I never thought I’d be a blogger. I have some experience with WordPress but not a lot. All the options around formatting give me brain-freeze. So that’s why I don’t do anything fancy with my layout. I guess that’s the journalist in me — let the words do the talking.
You know how it’s easier to talk to a stranger about personal stuff than it is your close friends? That’s the benefit of blogging. Friends mean well but they tend to feel they need to jump in with a reality check. Or they want to tell me about their diabetic husband who can eat treats with no ill effect. Or, worse, they just go silent and slowly shake their heads. Kind of makes me want to re-evaluate my friendships.
I have good friends who deftly divert around the message and laud me with praise for my writing ability. Does it mean they didn’t understand what I’m saying? Or maybe they feel they need to provide me with answers about the questions I raise, and come up empty. So go for the praise, instead. I find it annoying.
Look, I know I’m a good writer. It’s one of the few things I do well. Housecleaning isn’t one of those things. Communication is a priority for me, and it may be the result of an early childhood where I had a lot to say but no one listened. Whatever the reason, I had the ability to write clearly from early on. I was fortunate to find a job writing which allowed me to hone my craft over the years.
This tendency to come up with answers is something I’m all too familiar with, having been raised by a family where everyone had answers but few questions. Conversations consisted of statements. “What really is going on is this…” Lots of over-talking. No room for musing or wondering.
So as you might imagine, I’m grateful for you who read my words and don’t jump in with your own answers. Maybe you trust I know my body. Maybe I’ve captured you with my ability to tell a story. However you got here, and whether you feel a “like” is warranted or if you silently creep in and out, I appreciate your presence. I can sense readers being here, even if you don’t make yourself known.
It does take a fair amount of courage to talk about this stuff. I despaired about coming out as a faster, fearing an onslaught of judgment. So I took care to explain why I felt fasting was my only option, and hopefully you got it. I then moved on to talking about the amount of insulin I inject, a subject for which I judge myself fairly harshly. But as it turns out, the sad fact is many diabetic people need much more of the stuff than I do.
Yesterday I got a message from the lab to come in for tests. The endocrinologist wants to check in with me. This is the guy who, in the spring, recommended I return to Lantus in addition to the short-term insulin I use. He waved off my concerns about weight gain and suggested it was just water returning to my cells. I gained a ton. Thanks, bud. Now I’m trying to figure out if I want to talk to him again, since the spring appointment put me into a three-day glucose reaction. I felt I hadn’t been heard. No doctor wants to hear a patient diagnosing themselves, especially with some crazy shit like “emotional diabetes.”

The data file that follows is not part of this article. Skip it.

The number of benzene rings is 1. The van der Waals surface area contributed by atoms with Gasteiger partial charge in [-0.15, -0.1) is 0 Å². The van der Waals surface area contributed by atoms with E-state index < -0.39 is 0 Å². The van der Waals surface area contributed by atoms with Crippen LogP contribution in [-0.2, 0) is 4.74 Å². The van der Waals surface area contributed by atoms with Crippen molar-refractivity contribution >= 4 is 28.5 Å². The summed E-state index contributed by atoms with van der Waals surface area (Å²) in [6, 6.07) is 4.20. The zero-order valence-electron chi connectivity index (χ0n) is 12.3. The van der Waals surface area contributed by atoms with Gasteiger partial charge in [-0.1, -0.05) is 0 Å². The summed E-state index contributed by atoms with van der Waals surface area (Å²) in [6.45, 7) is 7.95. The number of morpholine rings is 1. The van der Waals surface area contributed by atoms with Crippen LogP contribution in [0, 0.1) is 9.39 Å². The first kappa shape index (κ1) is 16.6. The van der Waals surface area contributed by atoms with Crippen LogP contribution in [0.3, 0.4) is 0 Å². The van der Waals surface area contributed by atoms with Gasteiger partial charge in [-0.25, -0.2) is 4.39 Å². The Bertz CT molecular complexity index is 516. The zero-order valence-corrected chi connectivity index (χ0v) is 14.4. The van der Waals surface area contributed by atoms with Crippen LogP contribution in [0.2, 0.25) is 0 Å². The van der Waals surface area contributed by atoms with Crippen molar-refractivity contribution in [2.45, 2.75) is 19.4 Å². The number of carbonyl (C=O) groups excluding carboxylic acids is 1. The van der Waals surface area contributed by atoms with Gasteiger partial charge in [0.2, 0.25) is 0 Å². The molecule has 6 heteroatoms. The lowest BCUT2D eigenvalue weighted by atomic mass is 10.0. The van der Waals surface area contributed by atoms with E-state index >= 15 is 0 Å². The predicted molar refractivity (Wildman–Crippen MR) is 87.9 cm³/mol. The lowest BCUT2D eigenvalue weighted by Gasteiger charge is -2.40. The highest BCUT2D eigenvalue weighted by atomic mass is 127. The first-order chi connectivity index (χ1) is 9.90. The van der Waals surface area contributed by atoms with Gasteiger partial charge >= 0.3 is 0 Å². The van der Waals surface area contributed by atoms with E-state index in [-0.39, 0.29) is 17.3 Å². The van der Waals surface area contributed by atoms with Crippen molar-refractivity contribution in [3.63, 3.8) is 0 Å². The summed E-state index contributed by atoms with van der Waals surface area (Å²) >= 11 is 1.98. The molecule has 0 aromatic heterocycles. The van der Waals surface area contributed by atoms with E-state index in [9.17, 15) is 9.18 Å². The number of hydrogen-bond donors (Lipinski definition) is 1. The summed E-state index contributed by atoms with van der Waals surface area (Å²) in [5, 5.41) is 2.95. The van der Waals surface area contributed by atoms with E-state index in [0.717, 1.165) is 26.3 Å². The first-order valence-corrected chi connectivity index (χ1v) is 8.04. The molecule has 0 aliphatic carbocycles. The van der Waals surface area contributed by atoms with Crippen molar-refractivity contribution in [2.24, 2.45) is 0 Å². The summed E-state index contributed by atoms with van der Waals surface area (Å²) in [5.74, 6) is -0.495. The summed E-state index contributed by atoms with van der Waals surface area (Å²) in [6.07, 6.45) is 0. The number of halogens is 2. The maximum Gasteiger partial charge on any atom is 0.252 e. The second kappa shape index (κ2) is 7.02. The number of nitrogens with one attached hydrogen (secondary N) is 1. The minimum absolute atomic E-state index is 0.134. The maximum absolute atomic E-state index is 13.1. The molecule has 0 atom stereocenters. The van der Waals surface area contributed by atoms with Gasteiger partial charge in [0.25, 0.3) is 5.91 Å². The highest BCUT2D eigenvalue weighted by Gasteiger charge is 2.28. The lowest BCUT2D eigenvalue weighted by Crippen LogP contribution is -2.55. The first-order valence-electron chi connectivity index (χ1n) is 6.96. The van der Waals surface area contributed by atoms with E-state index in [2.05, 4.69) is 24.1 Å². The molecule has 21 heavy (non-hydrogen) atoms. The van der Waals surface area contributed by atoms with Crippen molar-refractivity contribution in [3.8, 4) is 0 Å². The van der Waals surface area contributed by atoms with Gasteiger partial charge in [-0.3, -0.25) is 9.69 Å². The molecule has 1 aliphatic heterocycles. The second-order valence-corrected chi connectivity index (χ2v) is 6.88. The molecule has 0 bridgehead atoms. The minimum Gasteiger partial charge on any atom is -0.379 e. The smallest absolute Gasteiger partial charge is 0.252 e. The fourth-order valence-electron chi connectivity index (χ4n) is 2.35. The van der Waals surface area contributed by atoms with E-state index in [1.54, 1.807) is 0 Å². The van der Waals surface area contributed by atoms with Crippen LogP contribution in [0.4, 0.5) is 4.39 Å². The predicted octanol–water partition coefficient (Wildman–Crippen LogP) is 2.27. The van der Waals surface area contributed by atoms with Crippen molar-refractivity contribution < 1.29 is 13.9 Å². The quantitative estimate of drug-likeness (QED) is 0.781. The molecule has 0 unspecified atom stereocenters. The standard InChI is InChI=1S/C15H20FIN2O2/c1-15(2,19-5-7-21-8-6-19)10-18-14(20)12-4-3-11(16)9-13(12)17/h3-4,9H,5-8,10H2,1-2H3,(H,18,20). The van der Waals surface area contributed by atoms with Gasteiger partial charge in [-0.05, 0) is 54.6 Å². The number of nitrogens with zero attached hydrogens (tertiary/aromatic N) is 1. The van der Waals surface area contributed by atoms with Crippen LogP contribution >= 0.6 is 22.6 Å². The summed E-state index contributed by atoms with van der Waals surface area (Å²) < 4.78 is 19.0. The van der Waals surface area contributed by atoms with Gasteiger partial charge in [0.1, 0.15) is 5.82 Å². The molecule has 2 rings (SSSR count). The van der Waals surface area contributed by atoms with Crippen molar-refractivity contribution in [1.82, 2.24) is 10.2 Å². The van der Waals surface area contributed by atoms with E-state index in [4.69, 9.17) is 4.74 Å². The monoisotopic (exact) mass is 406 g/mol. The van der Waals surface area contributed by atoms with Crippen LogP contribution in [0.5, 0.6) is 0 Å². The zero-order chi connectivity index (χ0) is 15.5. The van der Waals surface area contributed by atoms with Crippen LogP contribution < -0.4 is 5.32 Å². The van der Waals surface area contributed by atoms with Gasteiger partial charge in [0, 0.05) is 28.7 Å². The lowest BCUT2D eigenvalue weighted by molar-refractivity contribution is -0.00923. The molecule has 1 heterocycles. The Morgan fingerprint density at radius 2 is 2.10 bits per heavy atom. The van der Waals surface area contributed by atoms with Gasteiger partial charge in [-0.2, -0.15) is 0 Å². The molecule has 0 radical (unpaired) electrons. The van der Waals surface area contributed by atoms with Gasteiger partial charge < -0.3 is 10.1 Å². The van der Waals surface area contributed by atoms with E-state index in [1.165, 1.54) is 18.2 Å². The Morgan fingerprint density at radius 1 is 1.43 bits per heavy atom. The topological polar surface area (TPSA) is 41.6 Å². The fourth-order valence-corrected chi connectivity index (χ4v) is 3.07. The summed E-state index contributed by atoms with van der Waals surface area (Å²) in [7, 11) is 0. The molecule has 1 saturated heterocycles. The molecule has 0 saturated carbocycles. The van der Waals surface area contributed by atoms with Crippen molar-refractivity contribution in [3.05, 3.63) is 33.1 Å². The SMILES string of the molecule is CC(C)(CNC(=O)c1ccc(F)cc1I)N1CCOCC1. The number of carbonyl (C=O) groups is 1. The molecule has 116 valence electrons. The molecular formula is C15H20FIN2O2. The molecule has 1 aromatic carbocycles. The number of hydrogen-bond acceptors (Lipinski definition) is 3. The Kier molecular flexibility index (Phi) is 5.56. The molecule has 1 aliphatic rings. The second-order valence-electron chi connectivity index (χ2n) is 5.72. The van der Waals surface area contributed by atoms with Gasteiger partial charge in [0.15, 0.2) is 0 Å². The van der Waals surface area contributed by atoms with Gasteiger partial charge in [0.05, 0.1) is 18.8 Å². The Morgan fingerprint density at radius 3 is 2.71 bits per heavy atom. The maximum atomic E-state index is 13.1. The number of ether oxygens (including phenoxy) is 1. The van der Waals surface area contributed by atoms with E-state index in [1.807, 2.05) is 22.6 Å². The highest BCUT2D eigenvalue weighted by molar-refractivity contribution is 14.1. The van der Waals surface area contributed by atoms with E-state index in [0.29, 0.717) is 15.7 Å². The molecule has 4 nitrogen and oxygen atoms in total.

Do I need to do this? He’ll get paid by the government for telling me I’m actually a Type 1 who needs multiple kinds of insulin. He won’t listen to me. My comments will get no response, just his over-talking me with his truth.
It takes me back to a time when I had no voice. And now I know I have a voice, but some people still won’t hear me. It makes sense that I’m having difficulty deciding whether I want to expose myself to an authoritarian doctor. I’ve found that doctors classify patients like me as difficult. In fact, we just know our bodies better than the doctors do.
I was just reading another blogger with diabetes, and she’s in a different world from me. She echoes my early doctors on how to inject the correct amount of insulin and all will be fine. In most people with the disease, food is the only thing that raises glucose. Exercise brings glucose down. I remember being so confused early at how my body didn’t respond to common diabetic situations. I was completely lost and scared.
Now I have great sympathy for my younger self. I understand that I had anxiety and food skewing my glucose levels. Anxiety prevents me from bringing glucose down with exercise. When I suggested to family doctors that I may have an anxiety issue, they referred me to specialists. And specialists don’t want to hear anything other that what they learned about in medical school some forty years ago.
So I’m thinking I’ll put the endo on hold for now. I’m about to move onto a new home-based job. I’ve got a lot on my plate.
Again, thanks for reading.
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